Will Yahoo Continue to Soar? Consider This Chinese Stock Instead

David is a member of The Motley Fool Blog Network -- entries represent the personal opinion of the blogger and are not formally edited.

Investors familiar with the US search engine market think instantly of Google (NASDAQ: GOOG). With a domestic all-time high search share of 70%, the company has the market sealed. While launching a superior results algorithm to Google may be the dream of every starry-eyed Computer Science major, brand is critical in the current search landscape--just ask Yahoo, which has struggled to turn around its own business. However, the Chinese search market is substantially more dynamic, with more market movement and consumer trends. See below for a review of US and Chinese players in search.

A Look at the Chinese Search Market

Baidu (NASDAQ: BIDU) is China’s equivalent of Google, a local search company offering web services. Recently Qihoo (NYSE: QIHU), China’s top anti-virus company, took 10% share of the Chinese search engine market, where they operated just a few months after their August launch. They also said they’ll add an ad service in the year of 2013. With such success, Qihoo is now aggressively trying to get another 5-10% share and has hired ex-Google employees.

The Chinese search market is very competitive, but Baidu has retained the leadership despite threatening competition. Sohu, for example, can leverage its music search business, the 2nd largest in the emerging market. And Qihoo’s recently launched music search engine threatens both Sohu and Baidu. But the size of the pie has gotten bigger and bigger with the number of Chinese Internet users rising 10% y-o-y to 538 million. This growth is being furthered by the proliferation of smartphones--270 million were activated with subscriptions in December 2012.

Baidu is now also targeting the smartphone industry, but UCWeb represents a major obstacle. The latter reached over 100 million Android users in November, making Baidu’s goals much more difficult. The only advantage Baidu currently has is that it offers multiple search engines. Search share is mostly divided by the PC and mobile markets, and PC currently holds a much higher amount than mobile. Baidu’s share was 34% before, until coming to a high of 80% in the middle of 2012. In October, the business ended with 73%. The company also partnered with China’s No. 2 smartphone supplier, Lenovo, to sell the LePhone A586, which uses Baidu’s Android-based operating system and has its cloud services integrated in it. So, there's strong momentum.

But the question is whether this momentum (and, again, there are several headwinds) has already been factored into the stock price. At a respective 22.9x and 17.1x past and forward earnings, I wouldn't call the company a "sure bet." If the forward multiple contracts 8% to Google's level, growth will still likely enable the company to outperform. The balance sheet is clean and EPS has gone up by the high double-digits in the recent past. When you factor in the 33.6% price decline from the 52-week high, you may even begin to conclude that investors are betting on the market buying in from a low.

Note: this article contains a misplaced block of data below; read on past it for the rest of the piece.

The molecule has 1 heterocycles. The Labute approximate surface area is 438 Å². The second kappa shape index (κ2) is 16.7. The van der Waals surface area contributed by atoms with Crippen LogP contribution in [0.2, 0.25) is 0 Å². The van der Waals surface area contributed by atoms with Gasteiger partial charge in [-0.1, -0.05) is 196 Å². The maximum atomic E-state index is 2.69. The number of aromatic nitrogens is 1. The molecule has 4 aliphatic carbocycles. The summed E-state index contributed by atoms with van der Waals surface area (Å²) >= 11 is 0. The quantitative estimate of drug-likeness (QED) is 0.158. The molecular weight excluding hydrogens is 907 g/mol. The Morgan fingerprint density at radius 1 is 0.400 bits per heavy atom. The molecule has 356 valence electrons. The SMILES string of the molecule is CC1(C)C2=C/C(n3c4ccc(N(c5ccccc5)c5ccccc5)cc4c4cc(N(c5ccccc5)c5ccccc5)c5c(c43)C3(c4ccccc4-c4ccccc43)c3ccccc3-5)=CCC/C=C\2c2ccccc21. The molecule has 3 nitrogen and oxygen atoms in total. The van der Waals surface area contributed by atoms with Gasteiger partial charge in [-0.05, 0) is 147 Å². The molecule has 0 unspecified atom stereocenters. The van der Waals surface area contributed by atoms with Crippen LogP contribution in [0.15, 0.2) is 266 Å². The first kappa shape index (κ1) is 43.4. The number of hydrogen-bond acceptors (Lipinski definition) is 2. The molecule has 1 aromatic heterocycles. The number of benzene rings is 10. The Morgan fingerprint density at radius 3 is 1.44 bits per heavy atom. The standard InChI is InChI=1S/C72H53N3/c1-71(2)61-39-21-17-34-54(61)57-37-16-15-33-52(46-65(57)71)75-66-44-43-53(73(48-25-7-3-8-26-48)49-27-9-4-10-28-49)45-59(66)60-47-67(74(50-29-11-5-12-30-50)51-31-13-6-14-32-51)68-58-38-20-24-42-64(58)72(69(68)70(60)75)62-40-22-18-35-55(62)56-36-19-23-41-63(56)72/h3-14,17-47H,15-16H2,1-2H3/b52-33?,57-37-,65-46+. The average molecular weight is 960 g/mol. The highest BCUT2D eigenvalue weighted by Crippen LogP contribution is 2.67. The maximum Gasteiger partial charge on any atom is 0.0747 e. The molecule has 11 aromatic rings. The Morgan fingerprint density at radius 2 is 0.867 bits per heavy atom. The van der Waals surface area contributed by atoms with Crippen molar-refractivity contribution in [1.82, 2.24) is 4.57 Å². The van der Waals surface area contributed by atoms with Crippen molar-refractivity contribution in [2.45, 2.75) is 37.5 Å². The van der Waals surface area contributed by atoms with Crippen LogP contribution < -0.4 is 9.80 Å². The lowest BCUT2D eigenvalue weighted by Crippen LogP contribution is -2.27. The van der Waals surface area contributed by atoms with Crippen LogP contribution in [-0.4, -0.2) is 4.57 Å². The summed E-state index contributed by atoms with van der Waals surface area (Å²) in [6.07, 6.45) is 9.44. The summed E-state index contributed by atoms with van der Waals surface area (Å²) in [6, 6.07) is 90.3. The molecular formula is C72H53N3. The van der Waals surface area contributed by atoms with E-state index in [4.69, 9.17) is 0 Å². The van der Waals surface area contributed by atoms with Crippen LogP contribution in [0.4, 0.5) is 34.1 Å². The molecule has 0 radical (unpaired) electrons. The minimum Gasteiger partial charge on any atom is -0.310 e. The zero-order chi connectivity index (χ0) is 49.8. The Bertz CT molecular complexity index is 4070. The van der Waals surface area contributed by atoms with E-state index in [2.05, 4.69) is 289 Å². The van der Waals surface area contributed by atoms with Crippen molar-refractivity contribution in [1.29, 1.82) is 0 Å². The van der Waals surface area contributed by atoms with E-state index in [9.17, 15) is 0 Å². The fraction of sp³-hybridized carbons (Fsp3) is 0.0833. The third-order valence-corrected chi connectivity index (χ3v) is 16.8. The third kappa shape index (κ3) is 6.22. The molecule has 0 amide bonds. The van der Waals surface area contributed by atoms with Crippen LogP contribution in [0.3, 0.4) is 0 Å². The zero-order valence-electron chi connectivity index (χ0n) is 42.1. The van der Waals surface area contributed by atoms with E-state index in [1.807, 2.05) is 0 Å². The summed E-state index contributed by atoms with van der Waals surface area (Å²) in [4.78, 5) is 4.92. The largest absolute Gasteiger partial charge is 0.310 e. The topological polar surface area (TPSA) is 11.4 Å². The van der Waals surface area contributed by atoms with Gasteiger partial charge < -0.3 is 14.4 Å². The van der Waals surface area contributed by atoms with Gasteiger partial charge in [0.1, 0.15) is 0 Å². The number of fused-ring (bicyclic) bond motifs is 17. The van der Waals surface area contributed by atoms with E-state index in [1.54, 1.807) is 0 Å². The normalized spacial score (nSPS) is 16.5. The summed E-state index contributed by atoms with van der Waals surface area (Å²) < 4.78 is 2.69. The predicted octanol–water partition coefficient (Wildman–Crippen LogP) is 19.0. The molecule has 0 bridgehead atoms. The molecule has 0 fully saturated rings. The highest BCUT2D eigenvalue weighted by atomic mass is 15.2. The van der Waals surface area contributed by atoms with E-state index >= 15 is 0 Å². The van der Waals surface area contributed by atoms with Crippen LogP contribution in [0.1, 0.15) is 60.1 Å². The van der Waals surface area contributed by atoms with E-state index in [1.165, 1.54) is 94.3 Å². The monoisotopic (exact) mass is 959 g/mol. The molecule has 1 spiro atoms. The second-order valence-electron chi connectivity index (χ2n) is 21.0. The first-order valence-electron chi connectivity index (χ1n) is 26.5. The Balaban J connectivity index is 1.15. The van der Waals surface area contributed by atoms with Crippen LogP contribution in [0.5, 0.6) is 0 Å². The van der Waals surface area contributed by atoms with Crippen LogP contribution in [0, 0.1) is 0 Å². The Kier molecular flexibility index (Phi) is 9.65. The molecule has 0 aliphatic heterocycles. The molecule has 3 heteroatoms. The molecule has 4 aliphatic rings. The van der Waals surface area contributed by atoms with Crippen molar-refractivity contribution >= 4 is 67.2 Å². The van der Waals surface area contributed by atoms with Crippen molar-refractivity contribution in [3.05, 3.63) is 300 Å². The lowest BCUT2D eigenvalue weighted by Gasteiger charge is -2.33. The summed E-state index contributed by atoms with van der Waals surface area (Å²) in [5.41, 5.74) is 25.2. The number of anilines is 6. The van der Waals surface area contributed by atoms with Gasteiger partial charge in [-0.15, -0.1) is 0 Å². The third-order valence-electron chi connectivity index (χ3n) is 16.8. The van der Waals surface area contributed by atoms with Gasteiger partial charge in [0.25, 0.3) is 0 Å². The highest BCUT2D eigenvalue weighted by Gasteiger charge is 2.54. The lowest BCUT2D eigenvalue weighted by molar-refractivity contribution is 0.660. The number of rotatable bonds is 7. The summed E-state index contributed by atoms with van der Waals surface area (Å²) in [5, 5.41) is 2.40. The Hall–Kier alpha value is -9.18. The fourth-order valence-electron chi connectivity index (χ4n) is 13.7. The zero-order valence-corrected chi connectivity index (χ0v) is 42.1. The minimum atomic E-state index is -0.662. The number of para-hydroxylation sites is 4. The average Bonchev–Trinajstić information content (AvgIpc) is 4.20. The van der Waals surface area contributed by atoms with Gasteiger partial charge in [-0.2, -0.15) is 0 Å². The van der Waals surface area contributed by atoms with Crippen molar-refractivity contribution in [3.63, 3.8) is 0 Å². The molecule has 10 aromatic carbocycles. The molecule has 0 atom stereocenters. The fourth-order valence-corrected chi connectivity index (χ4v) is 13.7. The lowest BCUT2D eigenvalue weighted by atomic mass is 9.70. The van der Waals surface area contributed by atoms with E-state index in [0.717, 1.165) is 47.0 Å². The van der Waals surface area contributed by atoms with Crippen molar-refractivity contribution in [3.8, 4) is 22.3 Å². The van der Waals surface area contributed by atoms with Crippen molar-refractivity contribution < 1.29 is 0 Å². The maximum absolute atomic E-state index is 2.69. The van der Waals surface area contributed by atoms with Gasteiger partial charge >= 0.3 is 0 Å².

Why You Should Avoid Yahoo (NASDAQ: YHOO)

Yahoo is slowly falling behind in the search engine race, although their stock returns in recent months would suggest otherwise. They have conducted a lot of changes in corporate governance, with announcements that the company will hire ex-PayPal and Intuit workers to the board. Dan Loeb, an activist hedge fund manager of Third Point, influenced the adding of PayPal employees. Shares have risen a meteoric 35.2% from the 52-week low, largely as a result of his efforts to reform the company.


Currently, Yahoo is also falling behind in mobile. They released mail applications for Android, Windows 8, and iOS; but that’s about it in their attempt to enter the market. Unique domestic Yahoo mail registrants have declined by 16% y-o-y in November, according to comScore’s estimates. They also entered in a deal with NBC Sports for Yahoo to gain access to live streams for ad-space sales purposes, as Yahoo Sports is one of few areas where the company is still strong.

At 16.9x forward earnings, the reaction to Loeb's efforts appears to be a bit overdone. Google, which has been on a sharper growth trajectory, trades at only 15.9x forward earnings. Moreover, Google also has a stronger balance sheet with a quick ratio of 3.9x. It is forecasted for 15.5% annual EPS growth over the next five years, which I believe is pessimistic if anything. During the past five years, it grew much faster and had less resources to leverage in its expansion. From new YouTube advertising to Android monetization and the inevitable release of "X Phone," Google has plenty of catalysts that weren't there five years ago (to say nothing about Google X, which includes pie-in-the-sky projects like driverless cars and virtual glasses). For this reason, I strongly recommend investing in Google over Yahoo to capitalize off of both a market correction and continued superior appreciation of the former.


TakeoverAnalyst has no position in any stocks mentioned. The Motley Fool recommends Baidu and Google. The Motley Fool owns shares of Baidu and Google. Try any of our Foolish newsletter services free for 30 days. We Fools may not all hold the same opinions, but we all believe that considering a diverse range of insights makes us better investors. The Motley Fool has a disclosure policy. Is this post wrong? Click here. This article was written by the staff of TakeoverAnalyst, which does not intend on opening a position in the next 48 hours.

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